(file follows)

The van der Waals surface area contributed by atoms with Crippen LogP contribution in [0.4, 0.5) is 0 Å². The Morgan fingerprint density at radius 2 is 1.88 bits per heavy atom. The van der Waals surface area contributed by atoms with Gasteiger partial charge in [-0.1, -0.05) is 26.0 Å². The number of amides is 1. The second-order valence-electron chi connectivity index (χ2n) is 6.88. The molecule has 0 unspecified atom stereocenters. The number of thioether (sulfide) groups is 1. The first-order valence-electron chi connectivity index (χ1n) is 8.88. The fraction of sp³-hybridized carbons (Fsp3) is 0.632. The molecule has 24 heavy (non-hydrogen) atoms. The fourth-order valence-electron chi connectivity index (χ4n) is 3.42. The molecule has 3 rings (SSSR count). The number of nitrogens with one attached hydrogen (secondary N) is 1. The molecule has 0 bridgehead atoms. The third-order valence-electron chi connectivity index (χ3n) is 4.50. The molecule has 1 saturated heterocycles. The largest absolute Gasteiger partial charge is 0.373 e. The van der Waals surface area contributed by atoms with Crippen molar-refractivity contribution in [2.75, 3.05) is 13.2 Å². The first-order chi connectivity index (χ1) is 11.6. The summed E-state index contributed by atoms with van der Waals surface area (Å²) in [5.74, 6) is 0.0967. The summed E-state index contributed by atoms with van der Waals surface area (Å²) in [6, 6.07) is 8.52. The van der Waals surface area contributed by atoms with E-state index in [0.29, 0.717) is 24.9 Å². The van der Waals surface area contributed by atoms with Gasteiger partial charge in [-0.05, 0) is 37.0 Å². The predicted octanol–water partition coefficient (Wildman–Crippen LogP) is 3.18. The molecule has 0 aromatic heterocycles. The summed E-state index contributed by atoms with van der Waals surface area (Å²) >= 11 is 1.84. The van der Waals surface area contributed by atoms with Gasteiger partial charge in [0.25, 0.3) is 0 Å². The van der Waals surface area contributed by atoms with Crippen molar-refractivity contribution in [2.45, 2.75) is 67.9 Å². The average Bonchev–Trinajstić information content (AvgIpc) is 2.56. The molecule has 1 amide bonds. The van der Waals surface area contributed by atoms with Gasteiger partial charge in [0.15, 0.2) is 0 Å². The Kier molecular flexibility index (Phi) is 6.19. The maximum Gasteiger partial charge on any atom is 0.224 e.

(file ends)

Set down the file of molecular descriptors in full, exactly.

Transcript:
The van der Waals surface area contributed by atoms with Crippen LogP contribution in [0.4, 0.5) is 0 Å². The Morgan fingerprint density at radius 2 is 1.88 bits per heavy atom. The van der Waals surface area contributed by atoms with Gasteiger partial charge in [-0.1, -0.05) is 26.0 Å². The number of amides is 1. The second-order valence-electron chi connectivity index (χ2n) is 6.88. The molecule has 0 unspecified atom stereocenters. The number of thioether (sulfide) groups is 1. The first-order valence-electron chi connectivity index (χ1n) is 8.88. The fraction of sp³-hybridized carbons (Fsp3) is 0.632. The molecule has 24 heavy (non-hydrogen) atoms. The fourth-order valence-electron chi connectivity index (χ4n) is 3.42. The molecule has 3 rings (SSSR count). The number of nitrogens with one attached hydrogen (secondary N) is 1. The molecule has 0 bridgehead atoms. The third-order valence-electron chi connectivity index (χ3n) is 4.50. The molecule has 1 saturated heterocycles. The largest absolute Gasteiger partial charge is 0.373 e. The van der Waals surface area contributed by atoms with Crippen molar-refractivity contribution in [2.75, 3.05) is 13.2 Å². The first-order chi connectivity index (χ1) is 11.6. The summed E-state index contributed by atoms with van der Waals surface area (Å²) in [5.74, 6) is 0.0967. The summed E-state index contributed by atoms with van der Waals surface area (Å²) in [6, 6.07) is 8.52. The van der Waals surface area contributed by atoms with E-state index in [0.29, 0.717) is 24.9 Å². The van der Waals surface area contributed by atoms with Gasteiger partial charge in [-0.05, 0) is 37.0 Å². The predicted octanol–water partition coefficient (Wildman–Crippen LogP) is 3.18. The molecule has 0 aromatic heterocycles. The summed E-state index contributed by atoms with van der Waals surface area (Å²) >= 11 is 1.84. The van der Waals surface area contributed by atoms with Gasteiger partial charge in [0.25, 0.3) is 0 Å². The van der Waals surface area contributed by atoms with Crippen molar-refractivity contribution in [2.45, 2.75) is 67.9 Å². The average Bonchev–Trinajstić information content (AvgIpc) is 2.56. The molecule has 1 amide bonds. The van der Waals surface area contributed by atoms with Gasteiger partial charge in [0.15, 0.2) is 0 Å². The Kier molecular flexibility index (Phi) is 6.19. The maximum Gasteiger partial charge on any atom is 0.224 e.